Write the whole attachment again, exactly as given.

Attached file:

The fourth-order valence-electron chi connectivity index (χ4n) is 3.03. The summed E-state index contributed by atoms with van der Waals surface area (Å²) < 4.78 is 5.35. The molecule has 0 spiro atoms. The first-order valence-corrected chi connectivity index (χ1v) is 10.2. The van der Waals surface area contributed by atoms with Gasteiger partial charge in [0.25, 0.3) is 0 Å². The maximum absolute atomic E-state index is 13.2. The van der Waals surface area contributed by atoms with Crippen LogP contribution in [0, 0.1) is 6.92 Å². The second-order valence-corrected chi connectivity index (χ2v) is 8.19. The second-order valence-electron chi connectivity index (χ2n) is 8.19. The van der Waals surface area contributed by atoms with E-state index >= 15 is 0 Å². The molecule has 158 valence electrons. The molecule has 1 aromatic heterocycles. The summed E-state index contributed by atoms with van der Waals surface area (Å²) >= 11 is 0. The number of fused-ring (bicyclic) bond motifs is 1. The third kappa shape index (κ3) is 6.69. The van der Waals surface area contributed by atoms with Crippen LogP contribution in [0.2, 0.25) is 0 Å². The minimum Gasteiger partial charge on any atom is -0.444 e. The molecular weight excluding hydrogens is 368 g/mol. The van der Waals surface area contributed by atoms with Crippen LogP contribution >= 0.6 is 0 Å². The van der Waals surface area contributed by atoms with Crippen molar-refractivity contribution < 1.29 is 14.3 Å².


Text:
The fourth-order valence-electron chi connectivity index (χ4n) is 3.03. The summed E-state index contributed by atoms with van der Waals surface area (Å²) < 4.78 is 5.35. The molecule has 0 spiro atoms. The first-order valence-corrected chi connectivity index (χ1v) is 10.2. The van der Waals surface area contributed by atoms with Gasteiger partial charge in [0.25, 0.3) is 0 Å². The maximum absolute atomic E-state index is 13.2. The van der Waals surface area contributed by atoms with Crippen LogP contribution in [0, 0.1) is 6.92 Å². The second-order valence-corrected chi connectivity index (χ2v) is 8.19. The second-order valence-electron chi connectivity index (χ2n) is 8.19. The van der Waals surface area contributed by atoms with E-state index >= 15 is 0 Å². The molecule has 158 valence electrons. The molecule has 1 aromatic heterocycles. The summed E-state index contributed by atoms with van der Waals surface area (Å²) >= 11 is 0. The number of fused-ring (bicyclic) bond motifs is 1. The third kappa shape index (κ3) is 6.69. The van der Waals surface area contributed by atoms with Crippen LogP contribution in [0.2, 0.25) is 0 Å². The minimum Gasteiger partial charge on any atom is -0.444 e. The molecular weight excluding hydrogens is 368 g/mol. The van der Waals surface area contributed by atoms with Crippen LogP contribution >= 0.6 is 0 Å². The van der Waals surface area contributed by atoms with Crippen molar-refractivity contribution < 1.29 is 14.3 Å².